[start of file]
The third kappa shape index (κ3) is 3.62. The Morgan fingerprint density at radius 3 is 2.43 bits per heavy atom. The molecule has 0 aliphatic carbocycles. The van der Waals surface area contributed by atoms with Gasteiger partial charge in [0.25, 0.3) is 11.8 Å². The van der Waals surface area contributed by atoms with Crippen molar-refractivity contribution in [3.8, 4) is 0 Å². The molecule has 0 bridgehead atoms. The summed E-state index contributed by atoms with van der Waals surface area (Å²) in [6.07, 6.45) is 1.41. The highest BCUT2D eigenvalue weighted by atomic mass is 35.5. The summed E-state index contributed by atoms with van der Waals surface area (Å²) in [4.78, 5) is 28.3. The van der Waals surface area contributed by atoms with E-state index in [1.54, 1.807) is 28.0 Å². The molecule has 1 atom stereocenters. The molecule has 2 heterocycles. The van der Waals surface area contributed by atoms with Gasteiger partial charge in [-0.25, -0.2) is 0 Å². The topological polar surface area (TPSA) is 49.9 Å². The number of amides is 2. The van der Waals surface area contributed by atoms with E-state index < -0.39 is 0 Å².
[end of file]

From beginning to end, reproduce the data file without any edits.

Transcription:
The third kappa shape index (κ3) is 3.62. The Morgan fingerprint density at radius 3 is 2.43 bits per heavy atom. The molecule has 0 aliphatic carbocycles. The van der Waals surface area contributed by atoms with Gasteiger partial charge in [0.25, 0.3) is 11.8 Å². The van der Waals surface area contributed by atoms with Crippen molar-refractivity contribution in [3.8, 4) is 0 Å². The molecule has 0 bridgehead atoms. The summed E-state index contributed by atoms with van der Waals surface area (Å²) in [6.07, 6.45) is 1.41. The highest BCUT2D eigenvalue weighted by atomic mass is 35.5. The summed E-state index contributed by atoms with van der Waals surface area (Å²) in [4.78, 5) is 28.3. The van der Waals surface area contributed by atoms with E-state index in [1.54, 1.807) is 28.0 Å². The molecule has 1 atom stereocenters. The molecule has 2 heterocycles. The van der Waals surface area contributed by atoms with Gasteiger partial charge in [-0.25, -0.2) is 0 Å². The topological polar surface area (TPSA) is 49.9 Å². The number of amides is 2. The van der Waals surface area contributed by atoms with E-state index < -0.39 is 0 Å².